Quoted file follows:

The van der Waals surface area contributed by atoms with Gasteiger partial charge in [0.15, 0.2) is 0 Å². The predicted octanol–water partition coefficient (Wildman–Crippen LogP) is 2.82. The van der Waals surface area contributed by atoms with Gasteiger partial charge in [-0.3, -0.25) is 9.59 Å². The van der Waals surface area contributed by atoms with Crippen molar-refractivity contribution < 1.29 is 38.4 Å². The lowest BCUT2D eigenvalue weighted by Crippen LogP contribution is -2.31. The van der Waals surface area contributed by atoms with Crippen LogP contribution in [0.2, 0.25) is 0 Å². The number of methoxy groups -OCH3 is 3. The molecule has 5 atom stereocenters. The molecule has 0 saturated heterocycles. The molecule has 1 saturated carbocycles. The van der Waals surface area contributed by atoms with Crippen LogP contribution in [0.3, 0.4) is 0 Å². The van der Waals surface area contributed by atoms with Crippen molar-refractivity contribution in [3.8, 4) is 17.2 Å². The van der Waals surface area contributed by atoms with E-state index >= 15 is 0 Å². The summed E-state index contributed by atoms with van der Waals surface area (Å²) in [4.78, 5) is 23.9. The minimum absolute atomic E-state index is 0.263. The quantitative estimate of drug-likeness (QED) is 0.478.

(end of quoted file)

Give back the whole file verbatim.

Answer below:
The van der Waals surface area contributed by atoms with Gasteiger partial charge in [0.15, 0.2) is 0 Å². The predicted octanol–water partition coefficient (Wildman–Crippen LogP) is 2.82. The van der Waals surface area contributed by atoms with Gasteiger partial charge in [-0.3, -0.25) is 9.59 Å². The van der Waals surface area contributed by atoms with Crippen molar-refractivity contribution < 1.29 is 38.4 Å². The lowest BCUT2D eigenvalue weighted by Crippen LogP contribution is -2.31. The van der Waals surface area contributed by atoms with Crippen LogP contribution in [0.2, 0.25) is 0 Å². The number of methoxy groups -OCH3 is 3. The molecule has 5 atom stereocenters. The molecule has 0 saturated heterocycles. The molecule has 1 saturated carbocycles. The van der Waals surface area contributed by atoms with Crippen LogP contribution in [0.3, 0.4) is 0 Å². The van der Waals surface area contributed by atoms with Crippen molar-refractivity contribution in [3.8, 4) is 17.2 Å². The van der Waals surface area contributed by atoms with E-state index >= 15 is 0 Å². The summed E-state index contributed by atoms with van der Waals surface area (Å²) in [4.78, 5) is 23.9. The minimum absolute atomic E-state index is 0.263. The quantitative estimate of drug-likeness (QED) is 0.478.